Preventing crime about 'little things'

By Corey Charlton

The victim of a brazen daylight burglary in Hastings last year believes crime prevention starts with the "little things".

Welch McFaull manager Ferlin Fairgrieve was busy in his Albert St workshop in September last year when someone entered the premises and made off with a cash box containing money and items precious to his ill father.

The burglary, thought to have occurred about 2pm that day, was not solved.

Police statistics show burglary rates reduced significantly in Hawke's Bay over the past year.

Burglary and breaking and entering fell to 2181 offences in the last calendar year from the previous year's 2695.

Mr Fairgrieve said he was glad to see a reduction and he hoped the trend continued.

"To tackle crime, in my opinion, it starts with [preventing] the little things," he said. "If they can get away with it, they carry on to do more serious crime."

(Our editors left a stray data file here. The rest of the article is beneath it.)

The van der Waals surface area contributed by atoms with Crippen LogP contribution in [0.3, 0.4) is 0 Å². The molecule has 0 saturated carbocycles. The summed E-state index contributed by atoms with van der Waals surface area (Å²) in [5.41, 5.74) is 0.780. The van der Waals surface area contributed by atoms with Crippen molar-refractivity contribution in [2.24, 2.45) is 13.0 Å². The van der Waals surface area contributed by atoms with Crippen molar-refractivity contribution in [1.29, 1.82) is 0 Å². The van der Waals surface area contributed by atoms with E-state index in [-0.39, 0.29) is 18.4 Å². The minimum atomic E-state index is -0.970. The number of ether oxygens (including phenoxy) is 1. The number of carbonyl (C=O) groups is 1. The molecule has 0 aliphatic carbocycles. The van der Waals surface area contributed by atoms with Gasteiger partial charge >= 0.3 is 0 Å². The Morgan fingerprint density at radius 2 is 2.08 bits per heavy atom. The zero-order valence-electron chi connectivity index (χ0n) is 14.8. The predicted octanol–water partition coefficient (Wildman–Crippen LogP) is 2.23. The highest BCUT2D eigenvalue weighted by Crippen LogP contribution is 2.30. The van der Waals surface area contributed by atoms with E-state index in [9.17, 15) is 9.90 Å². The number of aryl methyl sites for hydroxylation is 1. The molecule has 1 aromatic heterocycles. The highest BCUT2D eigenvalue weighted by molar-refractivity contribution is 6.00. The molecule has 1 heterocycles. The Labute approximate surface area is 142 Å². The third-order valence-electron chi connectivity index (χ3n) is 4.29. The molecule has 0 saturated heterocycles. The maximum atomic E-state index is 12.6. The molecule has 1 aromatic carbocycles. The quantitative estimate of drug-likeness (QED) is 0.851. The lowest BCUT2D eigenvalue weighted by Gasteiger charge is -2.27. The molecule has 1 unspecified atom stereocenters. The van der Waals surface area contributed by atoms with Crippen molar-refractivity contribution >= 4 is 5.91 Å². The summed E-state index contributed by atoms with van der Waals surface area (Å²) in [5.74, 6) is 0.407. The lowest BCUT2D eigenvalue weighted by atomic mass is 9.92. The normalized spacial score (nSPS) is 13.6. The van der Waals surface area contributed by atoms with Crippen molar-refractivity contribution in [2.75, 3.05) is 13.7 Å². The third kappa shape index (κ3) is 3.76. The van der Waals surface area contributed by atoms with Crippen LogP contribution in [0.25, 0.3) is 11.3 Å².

The cash box stolen from the business he managed contained about $800 in cash, some commemorative millennium notes, and photos of his grandfather which his father, sick with chronic liver disease, holds dear.

At the time, a public appeal was made for anyone with information about the crime to come forward but the culprits were never found.

He believed police were doing the best job possible.

"I think they're doing the best they can with the resources they have got. It would be nice for them to have more staff and more resources to focus more on some of these smaller crimes.

"Those little crimes, they develop into bigger ones if they get away with it."

He was unsure what to attribute the drop in crime to, but thought it was slightly surprising, given the economic conditions.

"When people are struggling a little bit, I think they turn to crime a little bit more. I guess it always has an impact."

At the time of the burglary, Mr Fairgrieve said it left him with a "foul taste" in his mouth.

While he had lost a sizeable sum, it was the theft of precious photos of his grandfather, that were of "no good use to anyone else", that hurt.

"I'd never met him. He died when my dad was quite young. It's just really hard at the moment because dad's pretty much on borrowed time. Those things mean more when you think you're going to lose someone."

- Hawkes Bay Today

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